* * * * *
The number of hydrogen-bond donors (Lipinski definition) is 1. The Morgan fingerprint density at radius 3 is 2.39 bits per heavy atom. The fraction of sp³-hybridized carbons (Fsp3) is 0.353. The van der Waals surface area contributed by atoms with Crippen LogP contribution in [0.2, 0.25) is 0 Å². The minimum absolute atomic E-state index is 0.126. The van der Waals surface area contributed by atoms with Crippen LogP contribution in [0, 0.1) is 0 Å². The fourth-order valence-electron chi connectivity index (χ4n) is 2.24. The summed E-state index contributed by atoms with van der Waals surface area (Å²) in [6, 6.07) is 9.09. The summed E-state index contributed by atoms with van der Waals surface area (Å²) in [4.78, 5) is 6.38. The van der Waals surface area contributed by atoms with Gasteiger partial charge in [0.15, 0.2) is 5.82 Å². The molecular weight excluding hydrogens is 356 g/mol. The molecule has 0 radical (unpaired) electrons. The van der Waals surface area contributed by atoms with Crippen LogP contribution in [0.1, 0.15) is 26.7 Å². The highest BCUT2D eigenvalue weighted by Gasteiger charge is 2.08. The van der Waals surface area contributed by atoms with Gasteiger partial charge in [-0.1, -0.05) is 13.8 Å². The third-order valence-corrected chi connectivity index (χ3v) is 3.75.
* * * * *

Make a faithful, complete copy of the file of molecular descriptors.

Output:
The number of hydrogen-bond donors (Lipinski definition) is 1. The Morgan fingerprint density at radius 3 is 2.39 bits per heavy atom. The fraction of sp³-hybridized carbons (Fsp3) is 0.353. The van der Waals surface area contributed by atoms with Crippen LogP contribution in [0.2, 0.25) is 0 Å². The minimum absolute atomic E-state index is 0.126. The van der Waals surface area contributed by atoms with Crippen LogP contribution in [0, 0.1) is 0 Å². The fourth-order valence-electron chi connectivity index (χ4n) is 2.24. The summed E-state index contributed by atoms with van der Waals surface area (Å²) in [6, 6.07) is 9.09. The summed E-state index contributed by atoms with van der Waals surface area (Å²) in [4.78, 5) is 6.38. The van der Waals surface area contributed by atoms with Gasteiger partial charge in [0.15, 0.2) is 5.82 Å². The molecular weight excluding hydrogens is 356 g/mol. The molecule has 0 radical (unpaired) electrons. The van der Waals surface area contributed by atoms with Crippen LogP contribution in [0.1, 0.15) is 26.7 Å². The highest BCUT2D eigenvalue weighted by Gasteiger charge is 2.08. The van der Waals surface area contributed by atoms with Gasteiger partial charge in [-0.1, -0.05) is 13.8 Å². The third-order valence-corrected chi connectivity index (χ3v) is 3.75.